Neutropenic Enterocolitis

Updated: May 18, 2021
Author: Keith Sultan, MD, FACG; Chief Editor: BS Anand, MD 



Neutropenic enterocolitis, also known as typhlitis (from Greek typhlon ["blind"], referring to the cecum), is an acute life-threatening condition classically characterized by transmural inflammation of the cecum, often with involvement of the ascending colon and ileum, in patients who are severely myelosuppressed.[1, 2, 3, 4, 5, 6, 7, 8, 9]

The clinical presentation of neutropenic enterocolitis can be dramatic, and the outcome may be devastating. Mortality is high, and the treatment is controversial, with options ranging from conservative medical management to surgical intervention.[1, 2, 3, 4, 5, 6, 7, 8] Early recognition of neutropenic enterocolitis is paramount for potentially achieving a good outcome.

Although initially described in children undergoing chemotherapy for leukemia, over the past three decades,[10] neutropenic enterocolitis has increasingly been reported in adults with a variety of myeloproliferative disorders or solid malignant tumors, as well as in the setting of immunosuppression with solid organ and bone marrow transplantation. Some cases in adults are due to the increasing use of myelotoxic chemotherapeutic regimens that have a high potential to induce mucosal damage.[11]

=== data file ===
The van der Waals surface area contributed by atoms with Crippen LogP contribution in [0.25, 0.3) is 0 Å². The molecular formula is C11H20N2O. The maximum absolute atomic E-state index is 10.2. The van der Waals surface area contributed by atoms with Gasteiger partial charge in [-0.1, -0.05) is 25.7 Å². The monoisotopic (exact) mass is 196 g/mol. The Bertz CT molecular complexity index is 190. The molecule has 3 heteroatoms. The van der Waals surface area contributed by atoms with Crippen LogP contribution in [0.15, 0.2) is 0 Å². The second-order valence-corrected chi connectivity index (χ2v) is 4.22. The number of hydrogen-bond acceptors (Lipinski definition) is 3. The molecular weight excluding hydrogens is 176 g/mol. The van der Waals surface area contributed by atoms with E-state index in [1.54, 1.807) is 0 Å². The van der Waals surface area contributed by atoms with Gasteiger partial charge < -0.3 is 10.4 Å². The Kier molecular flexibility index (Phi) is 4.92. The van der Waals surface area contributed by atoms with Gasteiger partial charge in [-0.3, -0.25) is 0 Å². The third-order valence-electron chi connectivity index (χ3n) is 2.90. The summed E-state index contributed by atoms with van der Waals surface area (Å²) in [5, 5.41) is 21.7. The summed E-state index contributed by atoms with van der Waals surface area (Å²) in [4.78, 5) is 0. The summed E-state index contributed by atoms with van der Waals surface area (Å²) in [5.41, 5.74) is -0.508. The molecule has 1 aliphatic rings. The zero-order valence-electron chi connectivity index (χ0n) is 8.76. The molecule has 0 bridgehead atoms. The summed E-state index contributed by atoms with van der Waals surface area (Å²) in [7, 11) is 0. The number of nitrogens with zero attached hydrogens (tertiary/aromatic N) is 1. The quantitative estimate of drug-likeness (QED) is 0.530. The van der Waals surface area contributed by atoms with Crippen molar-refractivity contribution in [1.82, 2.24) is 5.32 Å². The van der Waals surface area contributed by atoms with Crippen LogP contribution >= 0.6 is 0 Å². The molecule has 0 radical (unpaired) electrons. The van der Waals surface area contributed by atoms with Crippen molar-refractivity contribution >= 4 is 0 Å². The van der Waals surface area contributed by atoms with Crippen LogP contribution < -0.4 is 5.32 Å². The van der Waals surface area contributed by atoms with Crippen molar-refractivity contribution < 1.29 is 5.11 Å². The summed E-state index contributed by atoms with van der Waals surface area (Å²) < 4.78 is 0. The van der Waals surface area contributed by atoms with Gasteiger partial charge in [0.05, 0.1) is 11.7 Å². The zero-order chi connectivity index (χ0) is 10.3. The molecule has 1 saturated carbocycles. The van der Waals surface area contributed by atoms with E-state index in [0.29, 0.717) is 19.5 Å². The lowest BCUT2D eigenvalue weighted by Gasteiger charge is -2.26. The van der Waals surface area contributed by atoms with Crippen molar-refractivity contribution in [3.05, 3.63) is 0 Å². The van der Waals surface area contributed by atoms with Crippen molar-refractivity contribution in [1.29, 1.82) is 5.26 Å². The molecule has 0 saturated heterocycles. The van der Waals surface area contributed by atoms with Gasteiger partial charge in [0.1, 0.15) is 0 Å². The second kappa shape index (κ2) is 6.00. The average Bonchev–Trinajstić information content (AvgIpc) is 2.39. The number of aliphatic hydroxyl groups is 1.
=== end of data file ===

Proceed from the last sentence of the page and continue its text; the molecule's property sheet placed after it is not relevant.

For patient education resources, see the Digestive Disorders Center, as well as Colitis, Abdominal Pain in Adults, and Complete Blood Count (CBC).


Although the exact pathogenesis and progression of neutropenic enterocolitis are unknown, profound neutropenia appears to be the common denominator, in conjunction with intestinal mucosal injury and immune compromise.[9] Many factors have been described that may potentially play a role in the pathogenesis of neutropenic enterocolitis, including the following:

  • Mucosal injury caused by cytotoxic drugs – However, mucosal injury can occur in the absence of cytotoxic drug therapy, and neutropenia itself can cause mucosal ulcerations
  • Cecal distention – Whether primary or secondary to vinca alkaloids, cecal distention may compromise the blood supply, leading to further mucosal damage